Attitudes and behaviour matter to educational attainment

The aspirations, attitudes and behaviour of parents and children play an important part in explaining why poor children typically do worse at school.

It is well known that children growing up in poor families have lower educational attainment than children growing up in richer families. By 11, only around three quarters of children from the poorest fifth of families reach the expected level at Key Stage Two, compared to 97 per cent of children from the richest fifth3. Only 21 per cent of the poorest fifth of children (measured by parental socio-economic position) manage to gain five good GCSEs, compared to 75 per cent of the top quintile.

The ways that affluence and disadvantage can influence educational attainment are potentially very broad. Research by the ESRC Centre for Market and Public Organisation (CMPO) and the Institute for Fiscal Studies (IFS) suggests that aspirations, attitudes and behaviours of parents and children potentially have an important part to play in explaining why poor children typically do worse at school.

The research shows that poorer children who performed well in Key Stage tests at age seven were more likely than better-off children to fall behind by age 11, and poorer children who performed badly at seven were less likely to improve their ranking compared with children from better-off backgrounds – an important factor behind the widening gap.

Exploring some of the possible explanations for the widening gap during primary school, researchers point to factors such as parental aspirations for higher education. For example, parental aspirations and attitudes to education varied strongly by socio-economic position, with 81 per cent of the richest mothers saying they hoped their nine-year-old would go to university, compared with only 37 per cent of the poorest mothers. The adverse attitudes to education of disadvantaged mothers are one of the most important factors associated with the lower educational attainment of their children at age 11.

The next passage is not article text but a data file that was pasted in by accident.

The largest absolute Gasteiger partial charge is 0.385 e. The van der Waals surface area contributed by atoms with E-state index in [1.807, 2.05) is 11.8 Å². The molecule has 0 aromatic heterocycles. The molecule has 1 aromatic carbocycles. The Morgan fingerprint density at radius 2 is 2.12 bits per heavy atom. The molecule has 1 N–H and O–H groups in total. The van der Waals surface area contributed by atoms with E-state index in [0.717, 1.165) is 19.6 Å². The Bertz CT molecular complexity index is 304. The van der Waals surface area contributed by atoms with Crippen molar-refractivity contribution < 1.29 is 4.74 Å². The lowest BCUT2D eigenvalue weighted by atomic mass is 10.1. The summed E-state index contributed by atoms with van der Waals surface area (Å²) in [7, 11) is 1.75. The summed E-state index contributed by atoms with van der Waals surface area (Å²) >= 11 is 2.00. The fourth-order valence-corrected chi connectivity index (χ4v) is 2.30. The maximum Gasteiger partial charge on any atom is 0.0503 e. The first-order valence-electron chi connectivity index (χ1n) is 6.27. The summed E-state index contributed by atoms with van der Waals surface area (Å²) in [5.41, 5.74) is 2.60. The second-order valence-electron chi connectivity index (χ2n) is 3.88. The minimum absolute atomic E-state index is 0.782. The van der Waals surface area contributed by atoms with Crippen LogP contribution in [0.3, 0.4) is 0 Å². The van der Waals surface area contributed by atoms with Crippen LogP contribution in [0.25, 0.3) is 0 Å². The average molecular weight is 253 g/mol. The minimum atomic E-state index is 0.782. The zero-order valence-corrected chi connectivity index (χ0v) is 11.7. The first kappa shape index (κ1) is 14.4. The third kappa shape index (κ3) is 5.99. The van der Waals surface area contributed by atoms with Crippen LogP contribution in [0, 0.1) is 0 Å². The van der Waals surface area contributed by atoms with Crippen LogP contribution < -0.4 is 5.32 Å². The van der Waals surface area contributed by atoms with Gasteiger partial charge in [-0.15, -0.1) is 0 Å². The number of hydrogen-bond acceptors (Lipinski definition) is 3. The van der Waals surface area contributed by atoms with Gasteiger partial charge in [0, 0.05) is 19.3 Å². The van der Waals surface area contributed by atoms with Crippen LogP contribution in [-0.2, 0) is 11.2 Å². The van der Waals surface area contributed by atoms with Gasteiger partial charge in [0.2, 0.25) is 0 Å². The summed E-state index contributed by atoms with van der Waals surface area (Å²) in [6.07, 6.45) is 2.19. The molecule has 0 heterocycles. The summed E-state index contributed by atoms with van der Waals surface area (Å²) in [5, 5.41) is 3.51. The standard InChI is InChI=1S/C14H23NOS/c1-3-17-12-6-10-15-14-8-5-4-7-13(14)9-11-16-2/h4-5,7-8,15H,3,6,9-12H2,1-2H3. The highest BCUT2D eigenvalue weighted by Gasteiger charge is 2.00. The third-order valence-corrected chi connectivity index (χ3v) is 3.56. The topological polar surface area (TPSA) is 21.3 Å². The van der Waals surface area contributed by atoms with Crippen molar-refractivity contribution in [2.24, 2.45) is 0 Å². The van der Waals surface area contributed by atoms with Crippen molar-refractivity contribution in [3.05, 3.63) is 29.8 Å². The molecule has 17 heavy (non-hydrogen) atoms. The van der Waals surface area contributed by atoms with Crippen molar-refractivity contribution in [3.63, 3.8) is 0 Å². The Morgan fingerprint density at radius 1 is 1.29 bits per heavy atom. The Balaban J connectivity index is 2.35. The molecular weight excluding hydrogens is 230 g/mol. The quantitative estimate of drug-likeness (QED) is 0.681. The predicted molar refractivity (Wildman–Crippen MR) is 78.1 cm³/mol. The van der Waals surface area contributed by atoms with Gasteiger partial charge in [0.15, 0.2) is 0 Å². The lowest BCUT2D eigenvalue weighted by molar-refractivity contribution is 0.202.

The study also found that young people are more likely to do well at GCSEs if the young person him/herself has a greater belief in his/her own ability at school; believes that events result primarily from his/her own behaviour and actions; finds school worthwhile; thinks it is likely that he/she will apply to, and get into, higher education; avoids risky behaviour such as frequent smoking, cannabis use, anti-social behaviour, truancy, suspension and exclusion; and does not experience bullying.

Since young people growing up in poor families do less well in all these respects compared with those in better-off families, this provides some explanation for their poorer educational attainment by the end of compulsory schooling.

These findings suggest that attitudes and behaviour are potentially important links between socio-economic disadvantage and children’s educational attainment. While drawing policy conclusions from this evidence must be done with care, this research highlights two major areas where policy might help to reduce educational inequalities.

First, in relation to parents and the family home:

  • Improving the home learning environment in poorer families (eg, books and reading pre-school, computers in teen years)
  • Helping parents from poorer families to believe that their own actions and efforts can lead to higher education
  • Raising families’ aspirations and desire for advanced education, from primary school onwards.

Second, the child’s own attitudes and behaviours:

  • Reducing children’s behavioural problems, and engagement in risky behaviours
  • Helping children from poorer families to believe that their own actions and efforts can lead to higher education
  • Raising children’s aspirations and expectations for advanced education, from primary school onwards.

Better schools key to higher achievements